Drug possession is a common charge that our clients face. Possession of a controlled substance and possession of marijuana are similar charges, but they differ slightly. You need the assistance of a lawyer to help you understand these differences. A lawyer can also help you establish the best defense to a possession charge for your specific situation.
- Connecticut Drug Possession FAQ
- Possession of a Controlled Substance
- Possession of Marijuana in Connecticut
- Possession of Narcotics
Sales | Conspiracy
Conspiracy and sale are other common Connecticut drug charges that our clients face. Conspiracy and sale of illegal drugs can be serious charges with serious consequences. In this section, you can learn more about these charges. You can also learn how to defend yourself against these charges.
- Manufacturing & Selling a Controlled Substance
- Distribution of Controlled Substances
- Fake Drugs
- Use of Drug Paraphernalia
Just because you have been charged with a drug crime does not mean that you committed it or that you will be convicted. There are many different drug crime defenses available to those charged with these crimes. Consider common drug defenses to determine which ones apply to your particular situation. We can help you establish the best defense for your situation.
- Drug Defense Lawyer Checklist
- Connecticut Court Procedure
- Connecticut Court Process
- Drug Definitions
- 10 Things to Know about Drug Defense
Connecticut Drug Penalties
If you face a Connecticut drug charge, you should familiarize yourself with the potential consequences that you might receive. Understanding these penalties can help you prepare yourself for trial and establish a good defense. For more information, you can review this section of the website. For assistance with your trial, contact our office. We can argue for you to face minimal penalties even if convicted.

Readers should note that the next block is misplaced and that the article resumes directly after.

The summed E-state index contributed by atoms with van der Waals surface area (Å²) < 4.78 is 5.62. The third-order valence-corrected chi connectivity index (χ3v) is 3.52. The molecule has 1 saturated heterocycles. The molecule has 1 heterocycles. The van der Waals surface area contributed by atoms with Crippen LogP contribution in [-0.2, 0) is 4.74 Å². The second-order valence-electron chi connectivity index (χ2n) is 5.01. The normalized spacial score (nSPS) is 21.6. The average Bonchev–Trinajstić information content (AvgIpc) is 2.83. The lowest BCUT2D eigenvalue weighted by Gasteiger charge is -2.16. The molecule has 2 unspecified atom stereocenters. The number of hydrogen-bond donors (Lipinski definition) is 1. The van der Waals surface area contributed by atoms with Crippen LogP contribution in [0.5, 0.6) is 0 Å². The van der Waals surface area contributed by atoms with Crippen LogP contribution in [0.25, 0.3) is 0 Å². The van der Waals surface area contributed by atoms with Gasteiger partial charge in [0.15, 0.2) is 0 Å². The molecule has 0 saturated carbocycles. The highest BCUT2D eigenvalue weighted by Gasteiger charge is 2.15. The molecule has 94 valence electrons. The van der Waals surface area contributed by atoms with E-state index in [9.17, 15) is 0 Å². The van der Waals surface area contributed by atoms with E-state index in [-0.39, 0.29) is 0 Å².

- Drug | Alcohol Testing
- Chemical Drug Testing & Workplace Testing
- Rehabilitative Programs
- Driver Drug Testing
- Requirements for Blood and Urine Testing
Basic Drug Crime Info
The most common drug crimes are “possession of a controlled substance” and “illegal distribution/sale of a controlled substance”. “Possession” crimes and their penalties are defined in Conn. Gen. Stat. § 21a-279. Sale or Distribution crimes and their penalties are defined in Conn. Gen. Stat. § 21a-278 (non-drug dependent) and § 21a-277 (drug dependent) respectively.
For certain categories of highly addictive drugs (narcotics, amphetamines, and hallucinogens) Connecticut has chosen to impose lighter prison sentences in lieu of treatment and rehabilitation for a defendant deemed to be “drug dependent” at the time of their sale or attempted sale of a controlled substance. The legislature has separated the crime of “sale or distribution of a controlled substance” into two sections (§§21a-277 & 21a-278). Conn. Gen. Stat. § 21a-277 covers the “Penalty for illegal manufacture, distribution, sale, prescription, dispensing”, while “ Conn. Gen. Stat. § 21a-278 covers the “Penalty for illegal manufacture, distribution, sale, prescription or administration by non-drug-dependent person”. 21a-278 includes those highly addictive drugs and includes enhanced penalties for having significant amounts of those drugs that the legislature has deemed inappropriate for someone who is deemed a drug dependent person. For more information on this important distinction see the section on “the drug dependent person & alternative sentencing and treatment programs”.
In addition to these basic crimes, Connecticut seeks to protect the interests of children with the aggravating offenses contained in Conn. Gen. Stat. § 21a-278a. These offenses, selling to a person under 18 years of age, selling within 1500 feet of a school zone, and employing a person under 18 to sell, all carry mandatory minimum sentences to be added onto any penalties for the underlying offense.